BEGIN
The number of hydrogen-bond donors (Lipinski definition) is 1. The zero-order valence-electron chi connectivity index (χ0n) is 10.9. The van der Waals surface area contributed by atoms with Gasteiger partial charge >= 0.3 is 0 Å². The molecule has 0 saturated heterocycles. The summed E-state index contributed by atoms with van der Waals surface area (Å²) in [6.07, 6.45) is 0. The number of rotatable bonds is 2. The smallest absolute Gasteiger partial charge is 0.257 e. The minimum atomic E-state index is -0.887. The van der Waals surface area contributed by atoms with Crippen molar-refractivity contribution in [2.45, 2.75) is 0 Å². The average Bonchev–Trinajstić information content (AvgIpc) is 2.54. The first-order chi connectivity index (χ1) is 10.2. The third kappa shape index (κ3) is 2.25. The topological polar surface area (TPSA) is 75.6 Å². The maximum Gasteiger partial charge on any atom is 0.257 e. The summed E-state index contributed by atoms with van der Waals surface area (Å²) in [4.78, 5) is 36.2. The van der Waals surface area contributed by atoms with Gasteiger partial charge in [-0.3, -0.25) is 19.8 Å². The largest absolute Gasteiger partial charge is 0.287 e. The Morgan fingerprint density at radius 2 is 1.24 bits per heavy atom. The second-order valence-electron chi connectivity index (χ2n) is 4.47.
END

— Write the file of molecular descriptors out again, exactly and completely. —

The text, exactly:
The number of hydrogen-bond donors (Lipinski definition) is 1. The zero-order valence-electron chi connectivity index (χ0n) is 10.9. The van der Waals surface area contributed by atoms with Gasteiger partial charge >= 0.3 is 0 Å². The molecule has 0 saturated heterocycles. The summed E-state index contributed by atoms with van der Waals surface area (Å²) in [6.07, 6.45) is 0. The number of rotatable bonds is 2. The smallest absolute Gasteiger partial charge is 0.257 e. The minimum atomic E-state index is -0.887. The van der Waals surface area contributed by atoms with Crippen molar-refractivity contribution in [2.45, 2.75) is 0 Å². The average Bonchev–Trinajstić information content (AvgIpc) is 2.54. The first-order chi connectivity index (χ1) is 10.2. The third kappa shape index (κ3) is 2.25. The topological polar surface area (TPSA) is 75.6 Å². The maximum Gasteiger partial charge on any atom is 0.257 e. The summed E-state index contributed by atoms with van der Waals surface area (Å²) in [4.78, 5) is 36.2. The van der Waals surface area contributed by atoms with Gasteiger partial charge in [-0.3, -0.25) is 19.8 Å². The largest absolute Gasteiger partial charge is 0.287 e. The Morgan fingerprint density at radius 2 is 1.24 bits per heavy atom. The second-order valence-electron chi connectivity index (χ2n) is 4.47.